Case Studies have been a tried and true teaching methodology from the beginning of instruction. Every great teacher has used case studies to bring their students into contact with real life applications of the subject being discussed. Jesus used mini, or condensed, case studies for the same purpose. Dr. Paul Fritz from Trinity College has a great article on “How to Use Case Studies as Jesus Did” that I encourage you to read. The Bible itself is full of case studies on a variety of subjects, in fact The Good Book on Leadership is a book entirely devoted to case studies drawn from the Bible.
The graduate curriculum re-design has left space intentionally for collaborative activities to be used in the classroom. On the list of recommended activities is the use of Case Studies. However, finding a case study for use may not be easy. To that end, I’ve asked the wonderful people at our library to provide some easy to find FREE case studies which can be searched on a variety of topics for use in the classroom. They have provided me with this short tutorial which will guide you to resources available through the Belhaven University Library. I had to stop the tutorial at several points to make sure I could follow, as it auto-progresses through a presentation, but there is gold there if you follow the steps presented. Of course there are many other paid sources of case studies, such as the book I listed above. A search on Amazon or similar will turn up many options.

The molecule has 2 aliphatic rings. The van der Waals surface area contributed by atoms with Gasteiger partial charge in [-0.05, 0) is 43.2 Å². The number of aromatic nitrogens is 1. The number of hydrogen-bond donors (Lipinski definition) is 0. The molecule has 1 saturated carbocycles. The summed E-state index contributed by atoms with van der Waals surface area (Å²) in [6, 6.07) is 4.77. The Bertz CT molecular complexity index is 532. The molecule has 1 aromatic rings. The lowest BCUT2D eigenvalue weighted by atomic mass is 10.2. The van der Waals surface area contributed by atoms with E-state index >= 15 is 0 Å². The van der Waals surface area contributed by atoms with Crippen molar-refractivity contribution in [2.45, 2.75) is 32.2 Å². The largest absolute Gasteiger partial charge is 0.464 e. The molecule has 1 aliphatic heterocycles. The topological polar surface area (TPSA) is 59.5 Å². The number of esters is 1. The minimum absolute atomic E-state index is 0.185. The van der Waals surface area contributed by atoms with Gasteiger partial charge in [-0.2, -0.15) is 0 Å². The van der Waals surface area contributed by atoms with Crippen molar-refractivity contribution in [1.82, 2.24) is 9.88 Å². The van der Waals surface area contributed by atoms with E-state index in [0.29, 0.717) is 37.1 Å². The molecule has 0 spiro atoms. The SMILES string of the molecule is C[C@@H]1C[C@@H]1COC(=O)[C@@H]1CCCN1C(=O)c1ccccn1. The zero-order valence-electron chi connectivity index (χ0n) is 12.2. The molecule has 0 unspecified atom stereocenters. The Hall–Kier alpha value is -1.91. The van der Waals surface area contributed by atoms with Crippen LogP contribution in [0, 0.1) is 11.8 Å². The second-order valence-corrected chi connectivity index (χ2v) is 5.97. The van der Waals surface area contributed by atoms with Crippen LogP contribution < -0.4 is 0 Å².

I’ve also gone ahead and prepared a Case Study Analysis model for your use in the classroom. This is merely to provide a resource to you in case you don’t already have a model for students to use in analyzing case studies. It is a simple model but should enable your students to get started in the right direction and open up opportunities for learning to take place. You can find it on the Faculty Resources tab of this Blog, under the White Papers: Case Study Analysis.
Using this collaborative time may feel a little chaotic at first, but if you have thought through your Collaborative Learning Strategy, I’m confident you will find that both you and the students will be stronger for the experiences. Check out other collaborative ideas at this site by clicking on the category Collaborative Teaching Ideas in the right navigation bar.